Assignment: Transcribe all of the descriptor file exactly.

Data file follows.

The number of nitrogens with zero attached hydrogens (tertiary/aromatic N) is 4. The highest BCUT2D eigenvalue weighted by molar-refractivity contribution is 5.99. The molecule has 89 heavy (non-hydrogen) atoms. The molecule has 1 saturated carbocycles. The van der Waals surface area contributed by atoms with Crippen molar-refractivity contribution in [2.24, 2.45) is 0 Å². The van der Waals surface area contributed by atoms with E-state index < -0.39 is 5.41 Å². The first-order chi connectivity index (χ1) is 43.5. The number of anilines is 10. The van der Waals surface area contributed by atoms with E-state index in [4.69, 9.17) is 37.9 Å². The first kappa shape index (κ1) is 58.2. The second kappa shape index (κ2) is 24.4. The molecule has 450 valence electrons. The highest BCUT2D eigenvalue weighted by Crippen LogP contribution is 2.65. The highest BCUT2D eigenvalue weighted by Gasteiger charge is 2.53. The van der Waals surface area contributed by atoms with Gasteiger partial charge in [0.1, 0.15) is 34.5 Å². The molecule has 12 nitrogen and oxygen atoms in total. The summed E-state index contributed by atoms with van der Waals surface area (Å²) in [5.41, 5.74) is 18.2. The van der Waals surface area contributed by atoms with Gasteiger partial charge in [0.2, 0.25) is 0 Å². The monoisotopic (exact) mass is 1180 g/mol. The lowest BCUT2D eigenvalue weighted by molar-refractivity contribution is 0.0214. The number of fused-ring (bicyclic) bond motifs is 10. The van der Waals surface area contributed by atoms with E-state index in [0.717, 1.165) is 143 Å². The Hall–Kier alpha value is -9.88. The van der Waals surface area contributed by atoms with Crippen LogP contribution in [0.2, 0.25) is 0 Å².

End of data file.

The number of nitrogens with zero attached hydrogens (tertiary/aromatic N) is 4. The highest BCUT2D eigenvalue weighted by molar-refractivity contribution is 5.99. The molecule has 89 heavy (non-hydrogen) atoms. The molecule has 1 saturated carbocycles. The van der Waals surface area contributed by atoms with Crippen molar-refractivity contribution in [2.24, 2.45) is 0 Å². The van der Waals surface area contributed by atoms with E-state index < -0.39 is 5.41 Å². The first-order chi connectivity index (χ1) is 43.5. The number of anilines is 10. The van der Waals surface area contributed by atoms with E-state index in [4.69, 9.17) is 37.9 Å². The first kappa shape index (κ1) is 58.2. The second kappa shape index (κ2) is 24.4. The molecule has 450 valence electrons. The highest BCUT2D eigenvalue weighted by Crippen LogP contribution is 2.65. The highest BCUT2D eigenvalue weighted by Gasteiger charge is 2.53. The van der Waals surface area contributed by atoms with Gasteiger partial charge in [0.1, 0.15) is 34.5 Å². The molecule has 12 nitrogen and oxygen atoms in total. The summed E-state index contributed by atoms with van der Waals surface area (Å²) in [5.41, 5.74) is 18.2. The van der Waals surface area contributed by atoms with Gasteiger partial charge in [0.2, 0.25) is 0 Å². The monoisotopic (exact) mass is 1180 g/mol. The lowest BCUT2D eigenvalue weighted by molar-refractivity contribution is 0.0214. The number of fused-ring (bicyclic) bond motifs is 10. The van der Waals surface area contributed by atoms with E-state index in [0.717, 1.165) is 143 Å². The Hall–Kier alpha value is -9.88. The van der Waals surface area contributed by atoms with Crippen LogP contribution in [0.2, 0.25) is 0 Å².